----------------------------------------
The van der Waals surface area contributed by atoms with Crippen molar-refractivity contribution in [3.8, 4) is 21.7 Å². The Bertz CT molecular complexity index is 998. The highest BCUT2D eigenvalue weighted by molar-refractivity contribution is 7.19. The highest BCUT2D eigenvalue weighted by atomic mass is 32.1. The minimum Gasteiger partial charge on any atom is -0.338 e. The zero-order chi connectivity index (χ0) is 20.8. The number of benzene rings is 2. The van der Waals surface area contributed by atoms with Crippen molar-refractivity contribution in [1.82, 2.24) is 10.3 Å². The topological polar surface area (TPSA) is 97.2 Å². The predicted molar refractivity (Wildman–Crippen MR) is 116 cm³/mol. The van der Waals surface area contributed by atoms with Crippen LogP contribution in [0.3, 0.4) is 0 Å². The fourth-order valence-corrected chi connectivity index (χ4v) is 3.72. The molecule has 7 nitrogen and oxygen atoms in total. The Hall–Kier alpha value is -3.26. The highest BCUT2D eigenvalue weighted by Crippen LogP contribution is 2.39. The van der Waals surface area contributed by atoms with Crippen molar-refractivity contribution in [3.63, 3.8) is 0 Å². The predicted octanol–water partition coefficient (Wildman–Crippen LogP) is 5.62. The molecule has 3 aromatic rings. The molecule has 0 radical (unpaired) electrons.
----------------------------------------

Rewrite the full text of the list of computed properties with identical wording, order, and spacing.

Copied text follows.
The van der Waals surface area contributed by atoms with Crippen molar-refractivity contribution in [3.8, 4) is 21.7 Å². The Bertz CT molecular complexity index is 998. The highest BCUT2D eigenvalue weighted by molar-refractivity contribution is 7.19. The highest BCUT2D eigenvalue weighted by atomic mass is 32.1. The minimum Gasteiger partial charge on any atom is -0.338 e. The zero-order chi connectivity index (χ0) is 20.8. The number of benzene rings is 2. The van der Waals surface area contributed by atoms with Crippen molar-refractivity contribution in [1.82, 2.24) is 10.3 Å². The topological polar surface area (TPSA) is 97.2 Å². The predicted molar refractivity (Wildman–Crippen MR) is 116 cm³/mol. The van der Waals surface area contributed by atoms with Crippen LogP contribution in [0.3, 0.4) is 0 Å². The fourth-order valence-corrected chi connectivity index (χ4v) is 3.72. The molecule has 7 nitrogen and oxygen atoms in total. The Hall–Kier alpha value is -3.26. The highest BCUT2D eigenvalue weighted by Crippen LogP contribution is 2.39. The van der Waals surface area contributed by atoms with Crippen molar-refractivity contribution in [3.63, 3.8) is 0 Å². The predicted octanol–water partition coefficient (Wildman–Crippen LogP) is 5.62. The molecule has 3 aromatic rings. The molecule has 0 radical (unpaired) electrons.